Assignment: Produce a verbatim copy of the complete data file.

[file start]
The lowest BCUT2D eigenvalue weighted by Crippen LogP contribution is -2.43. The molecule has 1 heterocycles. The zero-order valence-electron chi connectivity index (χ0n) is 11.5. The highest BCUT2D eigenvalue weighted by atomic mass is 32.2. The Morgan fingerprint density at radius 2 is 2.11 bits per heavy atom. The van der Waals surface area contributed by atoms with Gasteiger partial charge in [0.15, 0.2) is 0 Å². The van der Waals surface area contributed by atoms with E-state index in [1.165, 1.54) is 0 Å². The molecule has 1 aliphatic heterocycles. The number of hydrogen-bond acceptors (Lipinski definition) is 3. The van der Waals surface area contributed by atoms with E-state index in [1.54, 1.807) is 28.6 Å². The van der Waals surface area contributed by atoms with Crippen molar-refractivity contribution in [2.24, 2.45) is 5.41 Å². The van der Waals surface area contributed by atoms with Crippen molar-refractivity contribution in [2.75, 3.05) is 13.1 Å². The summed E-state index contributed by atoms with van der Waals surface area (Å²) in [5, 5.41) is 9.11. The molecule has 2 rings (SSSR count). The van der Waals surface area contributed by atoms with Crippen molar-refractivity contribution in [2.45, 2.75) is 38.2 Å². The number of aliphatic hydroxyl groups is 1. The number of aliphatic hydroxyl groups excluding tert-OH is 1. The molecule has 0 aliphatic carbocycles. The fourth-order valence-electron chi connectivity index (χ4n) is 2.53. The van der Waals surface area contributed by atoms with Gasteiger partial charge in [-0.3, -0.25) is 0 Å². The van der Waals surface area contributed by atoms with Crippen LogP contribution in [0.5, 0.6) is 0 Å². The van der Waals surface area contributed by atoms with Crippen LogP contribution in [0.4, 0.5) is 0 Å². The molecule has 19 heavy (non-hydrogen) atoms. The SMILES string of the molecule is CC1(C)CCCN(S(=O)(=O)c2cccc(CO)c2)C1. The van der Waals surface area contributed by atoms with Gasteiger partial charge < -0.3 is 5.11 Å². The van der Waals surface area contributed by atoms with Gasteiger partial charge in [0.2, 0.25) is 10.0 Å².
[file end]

The lowest BCUT2D eigenvalue weighted by Crippen LogP contribution is -2.43. The molecule has 1 heterocycles. The zero-order valence-electron chi connectivity index (χ0n) is 11.5. The highest BCUT2D eigenvalue weighted by atomic mass is 32.2. The Morgan fingerprint density at radius 2 is 2.11 bits per heavy atom. The van der Waals surface area contributed by atoms with Gasteiger partial charge in [0.15, 0.2) is 0 Å². The van der Waals surface area contributed by atoms with E-state index in [1.165, 1.54) is 0 Å². The molecule has 1 aliphatic heterocycles. The number of hydrogen-bond acceptors (Lipinski definition) is 3. The van der Waals surface area contributed by atoms with E-state index in [1.54, 1.807) is 28.6 Å². The van der Waals surface area contributed by atoms with Crippen molar-refractivity contribution in [2.24, 2.45) is 5.41 Å². The van der Waals surface area contributed by atoms with Crippen molar-refractivity contribution in [2.75, 3.05) is 13.1 Å². The summed E-state index contributed by atoms with van der Waals surface area (Å²) in [5, 5.41) is 9.11. The molecule has 2 rings (SSSR count). The van der Waals surface area contributed by atoms with Crippen molar-refractivity contribution in [2.45, 2.75) is 38.2 Å². The number of aliphatic hydroxyl groups is 1. The number of aliphatic hydroxyl groups excluding tert-OH is 1. The molecule has 0 aliphatic carbocycles. The fourth-order valence-electron chi connectivity index (χ4n) is 2.53. The van der Waals surface area contributed by atoms with Gasteiger partial charge in [-0.3, -0.25) is 0 Å². The van der Waals surface area contributed by atoms with Crippen LogP contribution in [0.5, 0.6) is 0 Å². The van der Waals surface area contributed by atoms with Crippen LogP contribution in [0.4, 0.5) is 0 Å². The molecule has 19 heavy (non-hydrogen) atoms. The SMILES string of the molecule is CC1(C)CCCN(S(=O)(=O)c2cccc(CO)c2)C1. The van der Waals surface area contributed by atoms with Gasteiger partial charge < -0.3 is 5.11 Å². The van der Waals surface area contributed by atoms with Gasteiger partial charge in [0.2, 0.25) is 10.0 Å².